Ian McDougall & Friends Student Assistance Endowment

Ian McDougall
New Ian McDougall CD benefits Fine Arts students

Sometimes the best charities really do begin at home. That’s certainly the case with acclaimed trombonist and former University of Victoria professor Ian McDougall’s CD, The Very Thought of You.

Conceived of as a benefit album for Fine Arts students in financial need, The Very Thought of You features 14 beautiful ballads from the ’30s and ’40s with McDougall on his signature trombone, backed by a string orchestra—but the best part is that $10 from each $20 CD goes directly to the Ian McDougall & Friends Student Assistance Endowment, a new emergency fund created to benefit Fine Arts students in financial need.

It all started with a potato

The Ian McDougall & Friends Student Assistance Endowment is so named for the generous support of a dedicated team of alumni and supporters, headed by active UVic alumni Jim Crawford (former president of the Victoria Jazz Society), Tony Gage and McDougall himself.

More popularly nicknamed the “one potato” fund, the idea of creating a means to help out needy students came to McDougall a number of years ago, after he saw a student buying a meal for the night at a local grocery store: a single potato.

“He had one potato,” McDougall told local Times Colonist arts reporter Adrian Chamberlain in an article at the time. “It was quite a large potato. That’s all he had. I thought, ‘Holy s--t, this guy’s at the end of his tether here.’”

Faculty making a difference

An Order of Canada recipient, Juno Award winner, former chair of the Department of Theatre and School of Music Professor Emeritus who taught at UVic for 15 years, Ian McDougall is one of Canada’s best know, and best loved, jazz artists. But he also had a very personal reason for creating the Student Assistance Fund.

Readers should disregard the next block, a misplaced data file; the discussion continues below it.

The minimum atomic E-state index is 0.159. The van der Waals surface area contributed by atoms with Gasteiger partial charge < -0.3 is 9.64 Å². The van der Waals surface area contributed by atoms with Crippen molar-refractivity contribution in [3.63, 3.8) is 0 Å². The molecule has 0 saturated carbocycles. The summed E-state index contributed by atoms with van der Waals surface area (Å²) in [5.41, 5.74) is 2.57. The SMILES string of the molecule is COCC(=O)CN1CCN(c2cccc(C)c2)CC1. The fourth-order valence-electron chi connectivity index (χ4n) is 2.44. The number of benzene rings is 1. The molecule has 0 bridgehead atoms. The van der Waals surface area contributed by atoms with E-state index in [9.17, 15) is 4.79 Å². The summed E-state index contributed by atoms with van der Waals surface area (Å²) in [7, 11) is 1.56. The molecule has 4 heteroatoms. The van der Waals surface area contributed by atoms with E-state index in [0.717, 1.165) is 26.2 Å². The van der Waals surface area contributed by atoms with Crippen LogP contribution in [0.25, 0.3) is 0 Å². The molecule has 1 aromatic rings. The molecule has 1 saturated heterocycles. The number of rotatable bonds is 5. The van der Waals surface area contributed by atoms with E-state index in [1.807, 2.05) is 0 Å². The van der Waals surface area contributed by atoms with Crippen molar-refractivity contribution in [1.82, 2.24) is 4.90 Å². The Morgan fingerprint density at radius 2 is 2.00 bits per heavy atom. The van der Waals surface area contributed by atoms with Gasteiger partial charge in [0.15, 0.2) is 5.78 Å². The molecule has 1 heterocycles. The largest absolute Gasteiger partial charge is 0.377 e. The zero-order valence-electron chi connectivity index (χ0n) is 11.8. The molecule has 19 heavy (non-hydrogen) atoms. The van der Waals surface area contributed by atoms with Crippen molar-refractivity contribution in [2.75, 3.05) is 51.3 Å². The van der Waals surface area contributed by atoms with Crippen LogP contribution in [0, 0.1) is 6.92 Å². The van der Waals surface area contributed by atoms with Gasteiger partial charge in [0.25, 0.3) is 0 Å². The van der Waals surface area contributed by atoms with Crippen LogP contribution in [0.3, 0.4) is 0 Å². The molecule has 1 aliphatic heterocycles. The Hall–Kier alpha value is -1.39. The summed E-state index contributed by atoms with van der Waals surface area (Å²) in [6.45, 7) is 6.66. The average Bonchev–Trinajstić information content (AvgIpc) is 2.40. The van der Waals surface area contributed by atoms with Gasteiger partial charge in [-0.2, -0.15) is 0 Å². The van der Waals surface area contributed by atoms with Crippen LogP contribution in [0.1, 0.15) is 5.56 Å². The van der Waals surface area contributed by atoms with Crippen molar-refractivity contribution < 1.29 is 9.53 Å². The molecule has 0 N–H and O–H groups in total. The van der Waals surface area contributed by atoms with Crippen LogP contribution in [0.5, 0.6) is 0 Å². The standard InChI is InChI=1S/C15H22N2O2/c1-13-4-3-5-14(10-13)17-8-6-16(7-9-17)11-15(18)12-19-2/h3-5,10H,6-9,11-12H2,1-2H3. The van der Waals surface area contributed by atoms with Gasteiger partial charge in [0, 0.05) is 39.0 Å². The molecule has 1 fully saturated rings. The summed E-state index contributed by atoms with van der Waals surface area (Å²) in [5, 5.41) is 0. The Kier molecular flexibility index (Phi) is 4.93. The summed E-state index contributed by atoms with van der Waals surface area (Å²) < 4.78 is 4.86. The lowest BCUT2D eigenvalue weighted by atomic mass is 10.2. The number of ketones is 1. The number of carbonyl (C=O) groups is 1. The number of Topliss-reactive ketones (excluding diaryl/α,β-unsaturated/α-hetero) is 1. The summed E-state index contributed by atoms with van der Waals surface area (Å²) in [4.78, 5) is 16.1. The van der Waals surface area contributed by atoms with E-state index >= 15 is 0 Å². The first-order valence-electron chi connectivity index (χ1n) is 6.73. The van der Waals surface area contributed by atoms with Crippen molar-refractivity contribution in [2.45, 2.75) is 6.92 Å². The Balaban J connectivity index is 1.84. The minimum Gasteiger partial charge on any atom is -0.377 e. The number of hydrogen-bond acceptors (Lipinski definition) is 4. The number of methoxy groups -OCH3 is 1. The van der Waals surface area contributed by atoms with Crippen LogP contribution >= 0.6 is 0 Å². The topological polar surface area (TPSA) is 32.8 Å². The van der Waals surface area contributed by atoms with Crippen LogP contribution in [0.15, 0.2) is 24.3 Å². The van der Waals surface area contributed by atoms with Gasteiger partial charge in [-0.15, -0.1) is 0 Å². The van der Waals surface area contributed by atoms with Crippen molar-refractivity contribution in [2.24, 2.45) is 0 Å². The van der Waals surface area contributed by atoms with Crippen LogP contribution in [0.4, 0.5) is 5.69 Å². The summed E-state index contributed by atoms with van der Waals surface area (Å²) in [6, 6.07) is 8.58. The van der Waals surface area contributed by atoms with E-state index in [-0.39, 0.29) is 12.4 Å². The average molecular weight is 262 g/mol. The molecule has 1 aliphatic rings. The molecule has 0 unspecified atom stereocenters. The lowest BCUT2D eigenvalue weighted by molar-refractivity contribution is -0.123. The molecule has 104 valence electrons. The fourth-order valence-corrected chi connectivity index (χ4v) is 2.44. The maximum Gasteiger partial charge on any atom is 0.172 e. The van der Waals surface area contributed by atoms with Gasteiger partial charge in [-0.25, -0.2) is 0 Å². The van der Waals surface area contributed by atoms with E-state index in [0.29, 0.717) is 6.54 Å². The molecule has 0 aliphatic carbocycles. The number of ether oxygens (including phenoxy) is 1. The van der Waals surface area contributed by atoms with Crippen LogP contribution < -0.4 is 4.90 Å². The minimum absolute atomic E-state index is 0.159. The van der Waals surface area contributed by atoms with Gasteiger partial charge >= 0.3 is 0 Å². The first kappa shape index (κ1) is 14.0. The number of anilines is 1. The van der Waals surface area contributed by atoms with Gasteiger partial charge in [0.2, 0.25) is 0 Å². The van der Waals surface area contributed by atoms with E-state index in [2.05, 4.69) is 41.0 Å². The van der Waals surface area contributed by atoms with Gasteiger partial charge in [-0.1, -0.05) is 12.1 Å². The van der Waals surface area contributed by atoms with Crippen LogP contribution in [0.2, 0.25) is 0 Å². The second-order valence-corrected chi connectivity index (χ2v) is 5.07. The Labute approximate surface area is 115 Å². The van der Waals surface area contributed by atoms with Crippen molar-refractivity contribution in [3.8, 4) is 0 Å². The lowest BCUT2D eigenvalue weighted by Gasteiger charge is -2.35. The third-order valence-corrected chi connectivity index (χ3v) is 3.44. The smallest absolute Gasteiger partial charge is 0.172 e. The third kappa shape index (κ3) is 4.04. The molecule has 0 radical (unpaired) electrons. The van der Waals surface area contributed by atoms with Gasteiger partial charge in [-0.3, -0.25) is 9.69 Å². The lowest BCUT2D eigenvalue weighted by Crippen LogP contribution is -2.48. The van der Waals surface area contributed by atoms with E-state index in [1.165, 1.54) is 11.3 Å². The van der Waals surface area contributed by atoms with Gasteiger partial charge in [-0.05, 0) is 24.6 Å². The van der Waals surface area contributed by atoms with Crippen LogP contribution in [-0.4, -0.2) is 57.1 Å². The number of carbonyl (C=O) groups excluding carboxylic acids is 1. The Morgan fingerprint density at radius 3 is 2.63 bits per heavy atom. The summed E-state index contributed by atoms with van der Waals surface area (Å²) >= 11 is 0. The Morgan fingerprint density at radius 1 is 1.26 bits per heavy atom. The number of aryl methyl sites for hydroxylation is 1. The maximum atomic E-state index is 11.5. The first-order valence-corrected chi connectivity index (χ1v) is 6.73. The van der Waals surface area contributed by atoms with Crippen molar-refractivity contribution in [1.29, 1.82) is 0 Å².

“I was the beneficiary of one of these when I went to UBC,” he explains. “I was broke at the end of my third year, back in 1959, but there was a fund administered by a pretty famous professor there—Walter Gage, a very kind man. I was going to have to leave UBC after completing five of the six months, because I was completely broke. But I went to him and said, ‘I need some money to get through the year.’ He asked how much I needed, and I said, ‘As much as you can give me.’ I ended up getting $250, and he said, ‘Now, you need to at least try to get this back to us.’”

“I got a job and paid them back at the end of the summer,” McDougall continues, “and that’s the difference with funds like this: there’s no academic requirement needed to benefit. You don’t have to show any scholarly aptitude, you just have to be passing your courses.”

McDougall hopes that students who benefit from the fund will follow his lead and pay their good fortune forward.  “You can say to them, look, this is a thing we’re giving you now—but at some point during your career, send us it back. It’s a gift, but if it helps you at all, put it back in the fund to help someone else.”

Ian McDougall
Ian McDougall's Fine Arts benefit CD